But out of the work and efforts and ingenuity of men like Samuel Gompers – and out of the hardships, the sweat and the blood of American workers – there was forged the great, strong labor movement of today – a movement which, throughout its history, has used its growing strength to eliminate industrial terror, sweatshops and inhuman working conditions – a movement which gave to the worker – for the first time – a voice in his own economic destiny – a movement which is primarily responsible for securing to the American worker a just portion of his labors, and a measure of equality at the bargaining table. “Trade unionism,” said Franklin Roosevelt, “has helped give to everyone who toils the position of dignity which is his due.” As long as labor remains strong, it will continue to fight for the dignity of all men – and we intend to see that it does remain strong.
But the manner in which the labor movement has improved the life of the American worker is well-known. Less well-known, and equally important, is the manner in which it has served the entire nation.
George Meany has truly said that the record shows beyond contradiction that the trade union movement “has consistently used whatever power it has to raise the American standard of living, to promote the interests of all the American people, and to enhance the power and prestige of the nation as a whole.”
That record can be seen in every city and town – every household and factory in America. We can see it in the thousands of hospitals which organized labor has built. We can see it in the new schools and roads which the unremitting work of labor – on every level of government – has helped to bring about. We can see it in almost every home in America where people are living a better, happier life because of the efforts and programs of American labor. And we can see it every day in Washington where every time a piece of legislation is introduced for the benefit of all the people – every time we have a bill which seeks to advance the cause of the poor, the sick or the friendless – a representative of organized labor is there to fight for its passage. And we in Congress need this aid – we want more of it – it must never be allowed to flag or fail.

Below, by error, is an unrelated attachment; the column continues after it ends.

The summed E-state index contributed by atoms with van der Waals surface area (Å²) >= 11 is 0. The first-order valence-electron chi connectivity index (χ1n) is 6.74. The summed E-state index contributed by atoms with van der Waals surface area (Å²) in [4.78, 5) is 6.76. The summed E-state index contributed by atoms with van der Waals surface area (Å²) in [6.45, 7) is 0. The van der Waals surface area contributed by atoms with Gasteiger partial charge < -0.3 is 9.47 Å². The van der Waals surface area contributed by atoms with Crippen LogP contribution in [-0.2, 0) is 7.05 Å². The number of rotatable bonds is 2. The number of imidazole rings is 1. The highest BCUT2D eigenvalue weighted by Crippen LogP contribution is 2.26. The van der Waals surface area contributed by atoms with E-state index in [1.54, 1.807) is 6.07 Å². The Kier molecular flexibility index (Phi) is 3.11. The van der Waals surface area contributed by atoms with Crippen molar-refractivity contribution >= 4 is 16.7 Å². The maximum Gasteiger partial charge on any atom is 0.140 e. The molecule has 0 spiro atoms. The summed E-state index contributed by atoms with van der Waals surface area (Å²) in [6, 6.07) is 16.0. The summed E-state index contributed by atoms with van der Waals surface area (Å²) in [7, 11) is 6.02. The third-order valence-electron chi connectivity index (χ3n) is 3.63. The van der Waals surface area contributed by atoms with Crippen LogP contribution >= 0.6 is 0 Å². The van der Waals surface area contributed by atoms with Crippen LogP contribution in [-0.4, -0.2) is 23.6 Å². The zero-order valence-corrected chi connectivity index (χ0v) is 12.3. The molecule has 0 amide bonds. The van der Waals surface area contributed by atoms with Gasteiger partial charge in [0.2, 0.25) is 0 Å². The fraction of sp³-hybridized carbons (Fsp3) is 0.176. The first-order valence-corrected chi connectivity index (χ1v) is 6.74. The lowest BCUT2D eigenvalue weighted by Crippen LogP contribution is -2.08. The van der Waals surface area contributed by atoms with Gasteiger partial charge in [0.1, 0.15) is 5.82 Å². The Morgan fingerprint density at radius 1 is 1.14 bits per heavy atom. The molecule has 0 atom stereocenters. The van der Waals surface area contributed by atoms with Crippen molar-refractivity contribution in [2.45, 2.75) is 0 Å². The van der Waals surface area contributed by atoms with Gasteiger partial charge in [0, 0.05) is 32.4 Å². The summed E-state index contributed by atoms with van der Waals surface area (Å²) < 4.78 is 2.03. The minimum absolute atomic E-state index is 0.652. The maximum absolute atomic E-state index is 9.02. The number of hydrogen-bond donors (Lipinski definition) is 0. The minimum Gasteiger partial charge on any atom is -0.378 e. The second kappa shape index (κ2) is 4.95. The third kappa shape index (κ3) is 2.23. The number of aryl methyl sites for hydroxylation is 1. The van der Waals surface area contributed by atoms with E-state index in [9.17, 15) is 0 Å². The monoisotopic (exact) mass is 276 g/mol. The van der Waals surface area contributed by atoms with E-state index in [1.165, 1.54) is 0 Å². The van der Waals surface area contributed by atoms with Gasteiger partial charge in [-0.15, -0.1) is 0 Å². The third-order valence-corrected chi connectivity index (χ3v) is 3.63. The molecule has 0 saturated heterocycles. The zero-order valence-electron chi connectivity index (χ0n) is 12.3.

And labor has also played a vital and a constructive role on the world scene – resisting communist expansion – helping the underdeveloped nations – encouraging the struggle for freedom wherever it is waged – and, at home as well as abroad, constantly demonstrating its dedication to the cause of equal rights for all men – a cause for which it will continue to fight until the last oppressed member of the last oppressed group is guaranteed that equality which is his right as a member of the human race.
Yes, the strength and size of American labor – and the purposes to which it has dedicated that strength and size – should command the admiration, the respect and the pride of all Americans.
But even though American labor has advanced far beyond the early days of Samuel Gompers – even though it is the largest and most prosperous labor movement in the world – it has not yet solved all the problems or won all the battles. And no one knows that better than the unions themselves. The sixties will be a decade of challenge and struggle for the labor movement – challenge and struggle which will require all the resources, all the vision and all the work which have gone into the building of this great brotherhood of workers.